When we started with a smooth puree it was very thin, but over time things got gradually thicker. Thickness is a challenge for Noah because of his poor oral motor skills (he can't move it around in his mouth easily to swallow it) but Noah's more or less ok with it now. Some foods that are naturally thicker are puddings or pureed sweet potatoes, but anything can be made thick with a little Thick it! (or thinned with some extra liquid).
There are two different ways to make a gritty puree. You can puree your food in a food processor rather than a blender until there are still some teeny tiny chunks left. It takes a lot of trial and error to get this right, so I recommend the easy way. Use your food processor to chop up some plain bread crumbs or crushed cookies (we use vanilla wafers) until the pieces are soooo tiny. Yes, bread crumbs are already small, but not small enough. Add a tiny bit of this "grit" to a smooth puree. We started out with 1/4 teaspoon per 3 oz puree, and gradually got to now we do 2 teaspoons per 3 oz puree (it took us about 4 months to get there). Make sure you wait until they're totally confortable before adding more grit - it can take a while. I recommend starting with a thinner smooth puree (like a fruit) and gradually moving to thicker purees. If you try the food processor method, items that are a bit more firm will work the best. We've had good luck with peaches, mango, chicken & rice, and pasta dishes. The next step is finely chopped foods, which basically means the gritty pieces are a bit bigger, and I imagine that we'll start working on that in the next few months. After that you start getting into fork mashed foods, which require chewing so it could be years for us! Here are some of Noah's more favorite puree combinations:

cantelope and raspberries (cook the cantelope first!)

pancakes or waffles with any type of fruit

anything made by Glory Foods, a recent favorite is the smothered potatoes, but he's always loved their bakes apples and their squash - their veggies are great!

those flavored applesauces that Mott's makes

cake & icecream (see above)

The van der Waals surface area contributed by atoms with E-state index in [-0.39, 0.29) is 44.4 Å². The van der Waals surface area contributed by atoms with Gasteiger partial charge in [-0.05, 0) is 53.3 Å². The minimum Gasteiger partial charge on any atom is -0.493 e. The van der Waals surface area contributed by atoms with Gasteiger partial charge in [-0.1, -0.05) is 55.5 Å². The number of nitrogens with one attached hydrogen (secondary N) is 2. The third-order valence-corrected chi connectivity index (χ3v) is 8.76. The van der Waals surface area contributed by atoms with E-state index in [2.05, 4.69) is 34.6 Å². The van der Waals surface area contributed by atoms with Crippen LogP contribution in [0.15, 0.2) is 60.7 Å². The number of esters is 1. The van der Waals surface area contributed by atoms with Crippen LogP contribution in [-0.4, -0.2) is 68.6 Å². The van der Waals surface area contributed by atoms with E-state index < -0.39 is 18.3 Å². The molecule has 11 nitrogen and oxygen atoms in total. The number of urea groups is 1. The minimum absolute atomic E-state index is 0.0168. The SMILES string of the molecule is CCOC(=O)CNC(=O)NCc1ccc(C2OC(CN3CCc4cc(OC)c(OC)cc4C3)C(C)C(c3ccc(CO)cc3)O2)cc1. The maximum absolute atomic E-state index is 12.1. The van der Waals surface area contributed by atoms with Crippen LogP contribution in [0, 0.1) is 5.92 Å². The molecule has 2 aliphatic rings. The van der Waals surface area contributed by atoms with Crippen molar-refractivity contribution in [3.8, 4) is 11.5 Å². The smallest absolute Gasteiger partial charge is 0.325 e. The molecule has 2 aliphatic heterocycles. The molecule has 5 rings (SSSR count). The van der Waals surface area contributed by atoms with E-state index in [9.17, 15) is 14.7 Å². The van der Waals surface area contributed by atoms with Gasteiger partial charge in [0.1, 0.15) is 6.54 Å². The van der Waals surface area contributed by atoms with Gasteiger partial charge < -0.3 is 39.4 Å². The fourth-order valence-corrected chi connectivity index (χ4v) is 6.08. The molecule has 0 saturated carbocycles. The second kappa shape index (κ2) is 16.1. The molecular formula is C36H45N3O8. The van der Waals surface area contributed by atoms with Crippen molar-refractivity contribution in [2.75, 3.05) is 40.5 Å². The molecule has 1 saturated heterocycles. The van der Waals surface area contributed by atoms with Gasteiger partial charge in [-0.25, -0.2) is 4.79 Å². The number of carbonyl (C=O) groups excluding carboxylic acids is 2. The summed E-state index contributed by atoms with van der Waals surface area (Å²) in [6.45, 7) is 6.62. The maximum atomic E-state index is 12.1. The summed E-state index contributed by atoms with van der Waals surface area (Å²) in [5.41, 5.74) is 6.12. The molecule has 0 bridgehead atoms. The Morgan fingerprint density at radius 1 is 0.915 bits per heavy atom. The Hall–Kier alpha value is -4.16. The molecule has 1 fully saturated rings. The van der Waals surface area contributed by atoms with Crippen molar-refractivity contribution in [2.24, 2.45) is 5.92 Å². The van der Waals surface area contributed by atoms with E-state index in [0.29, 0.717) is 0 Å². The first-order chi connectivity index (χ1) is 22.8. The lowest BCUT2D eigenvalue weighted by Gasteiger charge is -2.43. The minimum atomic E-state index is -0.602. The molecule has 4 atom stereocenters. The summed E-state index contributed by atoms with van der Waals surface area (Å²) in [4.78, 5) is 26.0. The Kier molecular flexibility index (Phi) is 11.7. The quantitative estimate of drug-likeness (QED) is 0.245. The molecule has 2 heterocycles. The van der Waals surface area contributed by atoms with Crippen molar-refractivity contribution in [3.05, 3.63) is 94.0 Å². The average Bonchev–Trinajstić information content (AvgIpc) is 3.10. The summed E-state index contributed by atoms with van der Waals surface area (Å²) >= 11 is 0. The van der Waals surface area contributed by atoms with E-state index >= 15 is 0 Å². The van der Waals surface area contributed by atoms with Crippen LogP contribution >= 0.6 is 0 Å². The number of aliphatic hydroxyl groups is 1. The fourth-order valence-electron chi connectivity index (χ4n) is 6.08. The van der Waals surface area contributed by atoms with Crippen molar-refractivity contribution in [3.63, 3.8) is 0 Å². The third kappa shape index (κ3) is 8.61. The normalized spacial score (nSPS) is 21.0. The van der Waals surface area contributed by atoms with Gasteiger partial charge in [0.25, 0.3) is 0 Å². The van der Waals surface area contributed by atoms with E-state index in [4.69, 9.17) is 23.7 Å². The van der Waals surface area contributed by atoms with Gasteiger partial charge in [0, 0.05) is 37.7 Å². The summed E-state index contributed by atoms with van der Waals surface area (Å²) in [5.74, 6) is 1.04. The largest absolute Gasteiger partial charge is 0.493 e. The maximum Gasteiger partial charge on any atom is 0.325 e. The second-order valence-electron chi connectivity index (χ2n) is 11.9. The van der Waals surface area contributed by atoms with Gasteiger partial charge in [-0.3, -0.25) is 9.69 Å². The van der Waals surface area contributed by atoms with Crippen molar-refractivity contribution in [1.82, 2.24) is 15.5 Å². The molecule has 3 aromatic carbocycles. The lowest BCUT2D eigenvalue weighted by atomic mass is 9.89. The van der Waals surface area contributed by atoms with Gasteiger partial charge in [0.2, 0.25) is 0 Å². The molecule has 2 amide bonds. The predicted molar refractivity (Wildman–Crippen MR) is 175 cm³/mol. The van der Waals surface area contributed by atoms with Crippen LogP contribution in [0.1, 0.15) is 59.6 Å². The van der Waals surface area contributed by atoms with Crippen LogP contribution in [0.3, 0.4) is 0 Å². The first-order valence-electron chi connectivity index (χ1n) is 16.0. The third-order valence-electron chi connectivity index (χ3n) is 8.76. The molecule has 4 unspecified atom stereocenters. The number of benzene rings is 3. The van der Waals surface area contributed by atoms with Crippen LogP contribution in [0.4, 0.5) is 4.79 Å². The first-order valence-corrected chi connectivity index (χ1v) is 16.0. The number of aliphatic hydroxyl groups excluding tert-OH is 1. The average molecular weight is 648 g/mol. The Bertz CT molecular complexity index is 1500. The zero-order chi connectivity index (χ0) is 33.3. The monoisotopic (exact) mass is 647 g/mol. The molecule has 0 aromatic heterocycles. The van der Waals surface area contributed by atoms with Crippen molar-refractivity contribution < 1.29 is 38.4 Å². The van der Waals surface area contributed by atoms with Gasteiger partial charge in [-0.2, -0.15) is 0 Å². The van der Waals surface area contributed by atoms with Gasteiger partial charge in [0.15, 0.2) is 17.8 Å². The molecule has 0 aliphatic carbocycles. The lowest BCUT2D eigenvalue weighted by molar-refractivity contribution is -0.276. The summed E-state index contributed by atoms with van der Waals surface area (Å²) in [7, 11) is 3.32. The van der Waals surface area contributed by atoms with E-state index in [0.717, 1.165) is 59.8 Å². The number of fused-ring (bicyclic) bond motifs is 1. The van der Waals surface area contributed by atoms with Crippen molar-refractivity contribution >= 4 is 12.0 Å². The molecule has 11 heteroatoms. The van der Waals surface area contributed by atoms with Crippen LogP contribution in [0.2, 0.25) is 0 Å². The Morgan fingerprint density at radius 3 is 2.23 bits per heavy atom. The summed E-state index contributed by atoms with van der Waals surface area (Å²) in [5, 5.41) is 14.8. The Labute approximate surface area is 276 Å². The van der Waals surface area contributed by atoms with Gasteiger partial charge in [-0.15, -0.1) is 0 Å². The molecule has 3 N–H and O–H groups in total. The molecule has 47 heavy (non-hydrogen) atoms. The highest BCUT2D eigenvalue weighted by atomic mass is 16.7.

chicken & dumplings or chicken & rice w/ veggies

cream of wheat (made w/flavored Pediasure instead of water)

pretty much any veggie of fruit combination (sorry, I've got to cut this short - Noah's starting to wake up!)

If you're just starting to puree table food, I recommend browsing the canned foods isle at the grocery store and just picking up whatever looks yummy. You can gradually start making your own as you get more comfortable with it. Also, when you make food for yourself evaluate whether you can puree it up for your kiddo. Get creative! Like I said, a steak won't work for a smooth puree, but a little piece of steak with a lot of ketchup or steak sauce would work for a gritty puree. Add some extra jelly, and a PB&J sandwich can be pureed too. Casseroles and soups are easy, as are most side dishes. And just because you think it's disgusting doesn't mean your child will. I thought pureed cake was so gross, but Noah loves it. If anybody comes up with some good flavor combos I would love to hear about it. I hope this helps, and feel free to ask a million questions. Eat, eat, eat, Hallie & James!

Monday, October 22, 2007

So many posts, so little time....

I have about 100 things that I want to write about, but I'm ridiculously busy this week. Here are some highlights.

  • I'm going to be an Aunt! Uncle Mork and Aunt Mindy are expecting a baby in June. You can just call me Auntie Em - I'm sure everyone else will. I'm so excited for them, and yet it brings up a lot of memories for me. I hope I don't let my disappointment over my own pregnancy overshadow my joy for theirs.